# Ops

Ops in Aesara define your ontology, i.e. the (mathematical) objects that exist in your problem space and that can be linked to one another.

In Theano, from which Aesara was forked, Ops represented simple mathematical expressions: at.log, at.exp, etc. Aesara added the concept of random variables to that.

Why is it important?

## Expressivity

Expressivity Higher-level Ops allow you to express your problem at the level of abstraction that matters to you. Take speculations around a deep learning library that we shall name Kaeras for now:

model = al.Sequential(
al.Conv2D(32, kernel_size=(3, 3)),
al.ReLu(),
al.MaxPooling2D(pool_size=(2, 2)),
layers.Conv2D(64, kernel_size=(3, 3)),
al.ReLu(),
al.MaxPooling2D(pool_size=(2, 2)),
al.Flatten(),
al.Dropout(0.5),
al.Dense(num_classes),
al.Softmax(),
)


Your ontology is not made only of tensors but also of layers: they perform an operation, have a well-defined gradient, and we can reason about them. In the same way, an entire model can become an Ops as well. And this simplifies the graph a lot. Note that in lieu of Ops we could use a function that returns a graph. But that would not allow us to do the following:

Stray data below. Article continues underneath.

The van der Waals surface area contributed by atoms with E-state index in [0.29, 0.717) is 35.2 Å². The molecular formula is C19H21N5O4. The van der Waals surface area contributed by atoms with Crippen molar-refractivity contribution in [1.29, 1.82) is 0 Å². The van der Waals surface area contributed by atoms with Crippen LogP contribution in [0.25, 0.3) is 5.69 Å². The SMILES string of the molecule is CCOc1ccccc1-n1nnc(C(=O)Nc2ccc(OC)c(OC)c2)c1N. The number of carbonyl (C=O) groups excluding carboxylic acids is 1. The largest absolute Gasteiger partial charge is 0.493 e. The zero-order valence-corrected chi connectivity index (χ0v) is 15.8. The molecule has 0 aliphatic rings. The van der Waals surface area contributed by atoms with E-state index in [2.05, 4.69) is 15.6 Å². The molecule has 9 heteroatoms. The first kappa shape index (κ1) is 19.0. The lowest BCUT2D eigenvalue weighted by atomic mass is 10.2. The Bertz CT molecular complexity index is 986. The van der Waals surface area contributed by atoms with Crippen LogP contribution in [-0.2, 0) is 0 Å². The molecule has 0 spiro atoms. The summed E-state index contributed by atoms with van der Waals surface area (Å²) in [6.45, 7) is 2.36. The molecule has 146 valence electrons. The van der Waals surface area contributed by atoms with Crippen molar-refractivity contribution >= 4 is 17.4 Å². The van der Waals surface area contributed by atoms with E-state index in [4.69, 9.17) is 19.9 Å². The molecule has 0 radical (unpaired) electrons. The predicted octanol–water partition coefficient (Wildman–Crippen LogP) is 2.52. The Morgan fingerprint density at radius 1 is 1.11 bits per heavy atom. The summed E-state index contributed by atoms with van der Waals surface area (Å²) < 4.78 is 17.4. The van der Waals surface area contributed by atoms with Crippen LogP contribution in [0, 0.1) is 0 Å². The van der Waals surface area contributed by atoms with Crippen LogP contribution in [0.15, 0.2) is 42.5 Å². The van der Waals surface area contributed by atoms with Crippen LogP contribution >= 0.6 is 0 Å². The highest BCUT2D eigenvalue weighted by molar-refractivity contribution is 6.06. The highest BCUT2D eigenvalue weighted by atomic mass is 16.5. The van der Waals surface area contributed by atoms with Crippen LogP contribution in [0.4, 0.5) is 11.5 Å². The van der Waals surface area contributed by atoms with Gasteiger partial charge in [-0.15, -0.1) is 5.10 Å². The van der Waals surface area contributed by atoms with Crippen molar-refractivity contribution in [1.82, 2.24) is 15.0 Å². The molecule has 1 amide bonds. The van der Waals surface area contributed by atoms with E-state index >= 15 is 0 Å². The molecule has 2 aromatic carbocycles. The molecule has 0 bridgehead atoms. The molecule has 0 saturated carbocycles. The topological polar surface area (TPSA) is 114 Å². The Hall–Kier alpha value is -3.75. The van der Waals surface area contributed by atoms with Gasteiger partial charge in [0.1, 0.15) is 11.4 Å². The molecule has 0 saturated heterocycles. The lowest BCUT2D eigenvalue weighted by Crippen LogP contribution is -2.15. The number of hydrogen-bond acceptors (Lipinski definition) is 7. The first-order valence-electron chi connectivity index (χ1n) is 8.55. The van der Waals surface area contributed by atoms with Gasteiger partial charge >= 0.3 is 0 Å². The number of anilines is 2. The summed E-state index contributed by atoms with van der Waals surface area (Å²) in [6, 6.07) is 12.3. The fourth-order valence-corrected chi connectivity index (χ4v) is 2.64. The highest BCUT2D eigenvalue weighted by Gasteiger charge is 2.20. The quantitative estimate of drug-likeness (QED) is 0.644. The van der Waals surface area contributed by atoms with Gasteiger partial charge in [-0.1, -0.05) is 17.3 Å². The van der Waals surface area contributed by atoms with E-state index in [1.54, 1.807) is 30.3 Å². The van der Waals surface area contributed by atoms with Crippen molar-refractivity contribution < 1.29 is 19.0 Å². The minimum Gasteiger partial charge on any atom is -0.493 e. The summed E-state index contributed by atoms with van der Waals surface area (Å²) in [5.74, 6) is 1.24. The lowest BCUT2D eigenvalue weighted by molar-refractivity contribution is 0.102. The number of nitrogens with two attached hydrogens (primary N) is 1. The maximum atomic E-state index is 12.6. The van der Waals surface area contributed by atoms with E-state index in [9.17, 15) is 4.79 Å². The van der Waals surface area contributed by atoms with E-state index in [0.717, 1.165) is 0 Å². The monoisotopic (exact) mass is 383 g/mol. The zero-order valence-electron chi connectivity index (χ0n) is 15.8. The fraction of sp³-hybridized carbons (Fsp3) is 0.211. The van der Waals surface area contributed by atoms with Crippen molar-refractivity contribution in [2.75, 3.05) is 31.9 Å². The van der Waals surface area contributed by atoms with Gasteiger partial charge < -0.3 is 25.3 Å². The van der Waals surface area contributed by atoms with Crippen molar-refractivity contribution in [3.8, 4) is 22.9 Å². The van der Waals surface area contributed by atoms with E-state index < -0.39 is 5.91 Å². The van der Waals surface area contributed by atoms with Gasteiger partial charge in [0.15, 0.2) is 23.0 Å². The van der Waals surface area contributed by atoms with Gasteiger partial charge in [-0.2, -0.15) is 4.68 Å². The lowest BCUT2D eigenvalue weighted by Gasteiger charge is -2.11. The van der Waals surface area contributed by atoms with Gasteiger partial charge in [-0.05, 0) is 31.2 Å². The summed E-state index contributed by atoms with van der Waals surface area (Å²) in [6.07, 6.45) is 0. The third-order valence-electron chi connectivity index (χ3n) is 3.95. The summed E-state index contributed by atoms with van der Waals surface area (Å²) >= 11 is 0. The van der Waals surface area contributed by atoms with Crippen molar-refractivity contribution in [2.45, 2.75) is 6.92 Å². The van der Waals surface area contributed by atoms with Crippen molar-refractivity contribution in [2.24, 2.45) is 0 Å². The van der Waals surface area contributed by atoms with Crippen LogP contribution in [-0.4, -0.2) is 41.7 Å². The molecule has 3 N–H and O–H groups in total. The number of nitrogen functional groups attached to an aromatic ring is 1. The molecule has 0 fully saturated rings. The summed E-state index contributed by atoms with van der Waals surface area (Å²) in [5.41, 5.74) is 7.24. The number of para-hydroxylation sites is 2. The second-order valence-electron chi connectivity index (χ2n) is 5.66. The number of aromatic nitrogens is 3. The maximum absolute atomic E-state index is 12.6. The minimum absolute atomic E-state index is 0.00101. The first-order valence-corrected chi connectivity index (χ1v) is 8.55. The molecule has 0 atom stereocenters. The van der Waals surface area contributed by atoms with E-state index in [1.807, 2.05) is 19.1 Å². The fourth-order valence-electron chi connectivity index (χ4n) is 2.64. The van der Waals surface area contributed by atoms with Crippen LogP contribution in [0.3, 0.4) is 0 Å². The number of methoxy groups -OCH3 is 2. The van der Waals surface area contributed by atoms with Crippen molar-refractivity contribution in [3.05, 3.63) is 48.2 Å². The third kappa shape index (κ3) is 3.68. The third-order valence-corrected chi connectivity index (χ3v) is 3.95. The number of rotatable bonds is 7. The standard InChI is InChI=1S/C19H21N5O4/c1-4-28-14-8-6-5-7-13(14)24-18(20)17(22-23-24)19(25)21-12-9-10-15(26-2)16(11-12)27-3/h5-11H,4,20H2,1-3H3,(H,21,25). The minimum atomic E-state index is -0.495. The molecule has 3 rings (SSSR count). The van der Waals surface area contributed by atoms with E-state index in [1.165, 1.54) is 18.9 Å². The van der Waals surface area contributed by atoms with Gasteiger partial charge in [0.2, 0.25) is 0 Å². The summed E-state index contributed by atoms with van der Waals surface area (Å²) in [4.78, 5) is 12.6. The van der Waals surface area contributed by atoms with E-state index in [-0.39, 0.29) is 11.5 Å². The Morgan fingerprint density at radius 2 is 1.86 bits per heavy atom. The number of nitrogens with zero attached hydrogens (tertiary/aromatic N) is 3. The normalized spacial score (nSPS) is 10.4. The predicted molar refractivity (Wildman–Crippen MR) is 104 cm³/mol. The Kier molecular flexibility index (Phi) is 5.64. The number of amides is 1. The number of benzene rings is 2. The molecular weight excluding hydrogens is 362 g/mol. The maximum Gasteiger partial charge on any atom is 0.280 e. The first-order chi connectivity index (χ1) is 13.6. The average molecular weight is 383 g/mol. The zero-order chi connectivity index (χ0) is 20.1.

## Reasoning and rewriting

Reasoning Higher-level Ops allow you to implement rewrites that operate at a given level of abstraction. Take random variables. It is well known that the sum of two normally distributed random variables is a normally-distributed random variable:

\begin{align*} X &\sim \operatorname{N}(\mu_X, \sigma_X^2)\\ Y &\sim \operatorname{N}(\mu_Y, \sigma_Y^2)\\ Z &= X + Y \end{align*}

Then:

\begin{equation*} Z \sim \operatorname{N}(\mu_X + \mu_Y, \sigma_X^2 + \sigma_Y^2) \end{equation*}

That is something you could infer from the probability density functions, but it would be the result of a series of rewrites. Rewrites implement facts at different levels of abstractions, and it is better to do rewrites at a the highest possible level of abstraction, and then go down the hierarchy. We could imagine do the rewrites on the higher-order graph (the one we implemented) until Equality saturation, then expand the OpsFromGraph and saturate again, then expand, etc. until we've expanded the OpsFromGraph.